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Adult literacy programmes for disadvantaged women

Because Everyone Can Run

In the run-up to the Tata Mumbai Marathon 2020, seasoned marathoners from Tata group companies share their tips on going the distance

January 2019     |     854 words     |     3-minute read

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Running is easy. We’ve all run at some point in our lives. If not now, we’ve run when we were kids. We’ve run for sport or recreation, or even to get somewhere faster.

But seasoned runners will tell you running is far from easy. Moving up from a casual stroll to an active running regimen requires motivation, a reasonable amount of planning, and consistent effort.

To prepare yourself to run marathons and long-distance races, you need a disciplined approach, an understanding of your capabilities and limitations and consistent planning. In the words of Grete Waitz, one of the most accomplished marathoners the world has seen, “Not everybody can climb Mount Everest or dance on Broadway but most people can complete a marathon.”

Here are some tips to motivate you to get started.

Enrol yourself in a group

Enrolling yourself in a running group or running with a group of like-minded individuals is a good way to help you get started.

Garth Veigas, global insights director, Tata Global Beverages, recalls this advice: “If you want to run fast, run alone. If you want to run a long distance, run with friends.” Garth should know – one of his accomplishments is completing the Comrades Marathon, a gruelling ultramarathon of 90 kilometers that is run between Durban and Peitermaritzburg in South Africa, and is known for the camaraderie, selflessness and perseverance among its participants.

The Tata group has a tie-up with Striders, which specialises in preparing runners for the marathon scientifically and methodically.

The benefits of running with a group are enormous. Not only does it help you to approach running in a disciplined and focused manner, it also connects you with people in different walks of life. “Running is a great leveler,” says Alka Upadhyay, assistant vice president with the Tata Sustainability Group, who is an avid marathoner. “You’ll come across an eclectic mix of people from diverse backgrounds, across all age groups, who will inspire you.”

I, me, myself

Despite the obvious advantages of running in a group, running is, and remains, a highly individual activity. Especially in distance running, where your competition is mostly yourself.

Haruki Murakami, novelist and author of the memoir, What I Talk About When I Talk About Running, says, “In long-distance running the only opponent you have to beat is yourself, the way you used to be.”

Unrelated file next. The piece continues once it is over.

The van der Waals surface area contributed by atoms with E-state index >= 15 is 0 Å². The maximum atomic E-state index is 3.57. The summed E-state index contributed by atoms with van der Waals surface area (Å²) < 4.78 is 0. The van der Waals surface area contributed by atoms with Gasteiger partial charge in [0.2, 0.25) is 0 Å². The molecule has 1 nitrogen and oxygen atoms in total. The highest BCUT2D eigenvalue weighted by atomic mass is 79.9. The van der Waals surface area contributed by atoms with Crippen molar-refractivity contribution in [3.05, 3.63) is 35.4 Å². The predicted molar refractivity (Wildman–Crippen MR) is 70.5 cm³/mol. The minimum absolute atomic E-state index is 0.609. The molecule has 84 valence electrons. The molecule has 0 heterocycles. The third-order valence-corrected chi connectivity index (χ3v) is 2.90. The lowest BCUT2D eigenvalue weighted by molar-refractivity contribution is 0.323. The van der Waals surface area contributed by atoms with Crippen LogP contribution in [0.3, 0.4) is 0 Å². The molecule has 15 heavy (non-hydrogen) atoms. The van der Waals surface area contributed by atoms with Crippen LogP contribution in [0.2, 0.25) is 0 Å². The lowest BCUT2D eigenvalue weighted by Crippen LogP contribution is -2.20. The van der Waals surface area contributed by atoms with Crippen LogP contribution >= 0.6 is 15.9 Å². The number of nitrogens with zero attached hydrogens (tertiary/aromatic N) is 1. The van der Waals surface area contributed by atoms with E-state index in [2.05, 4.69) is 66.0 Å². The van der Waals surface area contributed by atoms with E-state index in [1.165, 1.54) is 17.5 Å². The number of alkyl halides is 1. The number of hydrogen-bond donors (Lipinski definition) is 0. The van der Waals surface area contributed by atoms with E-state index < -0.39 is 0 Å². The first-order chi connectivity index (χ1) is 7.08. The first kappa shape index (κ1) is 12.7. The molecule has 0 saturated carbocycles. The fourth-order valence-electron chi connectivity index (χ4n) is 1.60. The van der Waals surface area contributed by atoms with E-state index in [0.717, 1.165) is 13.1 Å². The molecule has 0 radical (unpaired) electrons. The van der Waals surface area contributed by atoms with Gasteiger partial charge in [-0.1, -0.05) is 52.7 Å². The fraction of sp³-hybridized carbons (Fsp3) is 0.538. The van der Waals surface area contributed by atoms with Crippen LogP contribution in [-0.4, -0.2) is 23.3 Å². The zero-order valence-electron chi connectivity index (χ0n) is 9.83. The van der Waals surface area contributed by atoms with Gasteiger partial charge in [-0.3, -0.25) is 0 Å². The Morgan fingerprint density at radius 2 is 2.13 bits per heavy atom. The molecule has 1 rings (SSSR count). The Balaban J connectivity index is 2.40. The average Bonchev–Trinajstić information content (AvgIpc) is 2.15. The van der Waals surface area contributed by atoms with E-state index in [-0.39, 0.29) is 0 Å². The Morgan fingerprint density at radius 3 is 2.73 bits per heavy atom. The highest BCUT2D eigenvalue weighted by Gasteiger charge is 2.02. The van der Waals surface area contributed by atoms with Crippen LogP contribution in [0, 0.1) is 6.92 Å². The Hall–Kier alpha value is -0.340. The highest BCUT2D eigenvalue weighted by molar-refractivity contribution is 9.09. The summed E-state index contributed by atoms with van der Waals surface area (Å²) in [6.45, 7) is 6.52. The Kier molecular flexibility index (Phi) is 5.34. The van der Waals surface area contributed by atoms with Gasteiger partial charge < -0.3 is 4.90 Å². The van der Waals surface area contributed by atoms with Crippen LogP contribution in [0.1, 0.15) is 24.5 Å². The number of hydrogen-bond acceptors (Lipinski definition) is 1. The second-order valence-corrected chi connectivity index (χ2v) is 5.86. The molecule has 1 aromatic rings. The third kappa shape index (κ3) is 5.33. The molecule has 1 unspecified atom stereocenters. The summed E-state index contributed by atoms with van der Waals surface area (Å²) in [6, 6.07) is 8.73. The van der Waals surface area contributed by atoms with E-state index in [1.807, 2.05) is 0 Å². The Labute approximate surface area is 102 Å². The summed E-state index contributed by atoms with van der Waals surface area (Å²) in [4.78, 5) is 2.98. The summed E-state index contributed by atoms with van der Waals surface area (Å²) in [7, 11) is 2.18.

Echoing Murakami is Naomi Gonsalves, assistant manager of catering sales at Taj West End, Bengaluru, “Running for me was never about the distance or the time; it was always about enjoying it. Today I run the half-marathon, but I aspire to run the full marathon. It is only with belief that you can push yourself to achieve the impossible. Don’t aspire to be like someone else; aspire to be better than you were yesterday.”

For Naomi, who has run the Mumbai half-marathon in 2016, 2018 and 2019, running was something she could do despite the challenges of working in the hospitality industry where working hours are often irregular. “It was my me-time, my way of unwinding,” she says.

Garth’s advice for motivating oneself is more direct: “Just get out in the early morning before your brain figures out what you’re doing.”

The great Haile Gebrselassie, two-time marathon world record holder, says, “First, do enough training. Then believe in yourself and say: I can do it. Tomorrow is my day. And then say: the person in front of me, he is just a human being as well; he has two legs, I have two legs, that is all. That is mentally how you prepare.”

For Robin Sharma, head of learning & development and organisational development at Infiniti Retail, who regularly runs the Goa and Mumbai marathons and the 100k Bangalore Ultra, running means discipline and perseverance and is a great stress buster. “Running has helped me explore and re-build myself and convinced me that nothing is impossible. Whatever your mind can conceive, your body will achieve,” he says.

The right tools

Wearing the right pair of running shoes is important. While many of us are tempted to use a pair we have already worn, but an out-worn pair could cause injury. A wrong pair of shoes could adversely affect your running.

Most coaches advise you to get a pair with good cushioning and a good fit if you are starting out. While selecting the shoe, doing a bit of a jog around the store helps you choose the right one.

A good pair of running socks, a timer or an app that can record time and distance will also help you to get started. If you are running alone, a selection of your favorite music playing on your phone or mp3 player would also help.

The other aspect of your preparation is your diet and hydration. “It is important to keep yourself hydrated, even if you are just starting out,” says Robin. A water bottle from which you can take short sips is always good to carry.

In summary, enrol with a running group, prepare yourself physically and mentally, get kitted out with the right running gear and make a dash for the finish line.

—Haroon Bijli


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